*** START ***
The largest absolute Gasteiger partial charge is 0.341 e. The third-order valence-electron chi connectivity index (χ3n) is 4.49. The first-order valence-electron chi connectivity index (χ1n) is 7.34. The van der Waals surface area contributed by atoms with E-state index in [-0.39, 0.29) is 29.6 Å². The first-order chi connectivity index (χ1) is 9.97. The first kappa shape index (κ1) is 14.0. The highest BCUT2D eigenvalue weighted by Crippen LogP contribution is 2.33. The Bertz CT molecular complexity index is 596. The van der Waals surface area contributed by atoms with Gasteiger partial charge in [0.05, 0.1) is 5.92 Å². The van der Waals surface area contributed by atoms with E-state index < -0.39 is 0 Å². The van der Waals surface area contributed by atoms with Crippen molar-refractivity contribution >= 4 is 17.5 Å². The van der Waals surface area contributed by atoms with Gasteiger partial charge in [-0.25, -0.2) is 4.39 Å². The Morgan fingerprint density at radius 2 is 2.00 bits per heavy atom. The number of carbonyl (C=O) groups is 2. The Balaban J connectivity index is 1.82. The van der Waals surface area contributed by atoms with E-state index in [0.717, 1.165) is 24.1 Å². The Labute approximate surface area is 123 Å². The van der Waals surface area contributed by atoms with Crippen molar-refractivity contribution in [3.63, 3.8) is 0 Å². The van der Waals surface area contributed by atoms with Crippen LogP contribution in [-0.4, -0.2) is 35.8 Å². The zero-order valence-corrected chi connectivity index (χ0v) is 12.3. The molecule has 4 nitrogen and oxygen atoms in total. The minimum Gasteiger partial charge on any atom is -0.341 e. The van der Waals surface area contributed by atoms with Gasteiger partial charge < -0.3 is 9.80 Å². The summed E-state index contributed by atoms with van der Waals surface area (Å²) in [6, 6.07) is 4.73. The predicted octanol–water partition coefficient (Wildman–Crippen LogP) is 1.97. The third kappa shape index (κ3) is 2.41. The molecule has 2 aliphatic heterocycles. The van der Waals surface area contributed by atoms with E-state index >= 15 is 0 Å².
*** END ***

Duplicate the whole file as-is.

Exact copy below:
The largest absolute Gasteiger partial charge is 0.341 e. The third-order valence-electron chi connectivity index (χ3n) is 4.49. The first-order valence-electron chi connectivity index (χ1n) is 7.34. The van der Waals surface area contributed by atoms with E-state index in [-0.39, 0.29) is 29.6 Å². The first-order chi connectivity index (χ1) is 9.97. The first kappa shape index (κ1) is 14.0. The highest BCUT2D eigenvalue weighted by Crippen LogP contribution is 2.33. The Bertz CT molecular complexity index is 596. The van der Waals surface area contributed by atoms with Gasteiger partial charge in [0.05, 0.1) is 5.92 Å². The van der Waals surface area contributed by atoms with E-state index < -0.39 is 0 Å². The van der Waals surface area contributed by atoms with Crippen molar-refractivity contribution >= 4 is 17.5 Å². The van der Waals surface area contributed by atoms with Gasteiger partial charge in [-0.25, -0.2) is 4.39 Å². The Morgan fingerprint density at radius 2 is 2.00 bits per heavy atom. The number of carbonyl (C=O) groups is 2. The Balaban J connectivity index is 1.82. The van der Waals surface area contributed by atoms with E-state index in [0.717, 1.165) is 24.1 Å². The Labute approximate surface area is 123 Å². The van der Waals surface area contributed by atoms with Crippen molar-refractivity contribution in [3.63, 3.8) is 0 Å². The van der Waals surface area contributed by atoms with Crippen LogP contribution in [-0.4, -0.2) is 35.8 Å². The zero-order valence-corrected chi connectivity index (χ0v) is 12.3. The molecule has 4 nitrogen and oxygen atoms in total. The minimum Gasteiger partial charge on any atom is -0.341 e. The van der Waals surface area contributed by atoms with Gasteiger partial charge < -0.3 is 9.80 Å². The summed E-state index contributed by atoms with van der Waals surface area (Å²) in [6, 6.07) is 4.73. The predicted octanol–water partition coefficient (Wildman–Crippen LogP) is 1.97. The third kappa shape index (κ3) is 2.41. The molecule has 2 aliphatic heterocycles. The van der Waals surface area contributed by atoms with E-state index >= 15 is 0 Å².